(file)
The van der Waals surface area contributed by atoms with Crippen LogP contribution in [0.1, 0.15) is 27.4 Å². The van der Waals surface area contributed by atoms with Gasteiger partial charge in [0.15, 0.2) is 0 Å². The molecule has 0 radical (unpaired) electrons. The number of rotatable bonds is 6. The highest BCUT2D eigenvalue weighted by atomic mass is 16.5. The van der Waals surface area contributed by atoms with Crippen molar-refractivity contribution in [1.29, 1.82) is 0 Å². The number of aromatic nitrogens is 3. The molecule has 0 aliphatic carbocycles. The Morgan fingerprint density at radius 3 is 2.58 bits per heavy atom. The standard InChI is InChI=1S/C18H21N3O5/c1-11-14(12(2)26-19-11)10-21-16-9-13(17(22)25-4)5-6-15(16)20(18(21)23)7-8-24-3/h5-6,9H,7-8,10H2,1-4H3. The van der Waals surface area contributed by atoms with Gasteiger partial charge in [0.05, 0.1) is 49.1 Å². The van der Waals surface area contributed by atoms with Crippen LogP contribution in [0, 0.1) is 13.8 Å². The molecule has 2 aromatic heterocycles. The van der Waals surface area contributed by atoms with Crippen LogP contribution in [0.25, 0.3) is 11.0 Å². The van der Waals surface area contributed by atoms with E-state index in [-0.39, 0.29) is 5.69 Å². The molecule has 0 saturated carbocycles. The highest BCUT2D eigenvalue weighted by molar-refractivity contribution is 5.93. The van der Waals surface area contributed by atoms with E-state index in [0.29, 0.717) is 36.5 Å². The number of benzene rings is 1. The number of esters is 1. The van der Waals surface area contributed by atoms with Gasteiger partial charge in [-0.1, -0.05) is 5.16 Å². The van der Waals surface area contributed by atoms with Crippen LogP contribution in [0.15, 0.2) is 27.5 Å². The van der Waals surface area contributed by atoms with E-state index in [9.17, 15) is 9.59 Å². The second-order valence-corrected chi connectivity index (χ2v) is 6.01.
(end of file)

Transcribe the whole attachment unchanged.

The van der Waals surface area contributed by atoms with Crippen LogP contribution in [0.1, 0.15) is 27.4 Å². The van der Waals surface area contributed by atoms with Gasteiger partial charge in [0.15, 0.2) is 0 Å². The molecule has 0 radical (unpaired) electrons. The number of rotatable bonds is 6. The highest BCUT2D eigenvalue weighted by atomic mass is 16.5. The van der Waals surface area contributed by atoms with Crippen molar-refractivity contribution in [1.29, 1.82) is 0 Å². The number of aromatic nitrogens is 3. The molecule has 0 aliphatic carbocycles. The Morgan fingerprint density at radius 3 is 2.58 bits per heavy atom. The standard InChI is InChI=1S/C18H21N3O5/c1-11-14(12(2)26-19-11)10-21-16-9-13(17(22)25-4)5-6-15(16)20(18(21)23)7-8-24-3/h5-6,9H,7-8,10H2,1-4H3. The van der Waals surface area contributed by atoms with Gasteiger partial charge in [0.05, 0.1) is 49.1 Å². The van der Waals surface area contributed by atoms with Crippen LogP contribution in [0, 0.1) is 13.8 Å². The molecule has 2 aromatic heterocycles. The van der Waals surface area contributed by atoms with Crippen LogP contribution in [0.25, 0.3) is 11.0 Å². The van der Waals surface area contributed by atoms with E-state index in [-0.39, 0.29) is 5.69 Å². The molecule has 0 saturated carbocycles. The highest BCUT2D eigenvalue weighted by molar-refractivity contribution is 5.93. The van der Waals surface area contributed by atoms with E-state index in [0.29, 0.717) is 36.5 Å². The number of benzene rings is 1. The number of esters is 1. The van der Waals surface area contributed by atoms with Gasteiger partial charge in [-0.1, -0.05) is 5.16 Å². The van der Waals surface area contributed by atoms with Crippen LogP contribution in [0.15, 0.2) is 27.5 Å². The van der Waals surface area contributed by atoms with E-state index in [9.17, 15) is 9.59 Å². The second-order valence-corrected chi connectivity index (χ2v) is 6.01.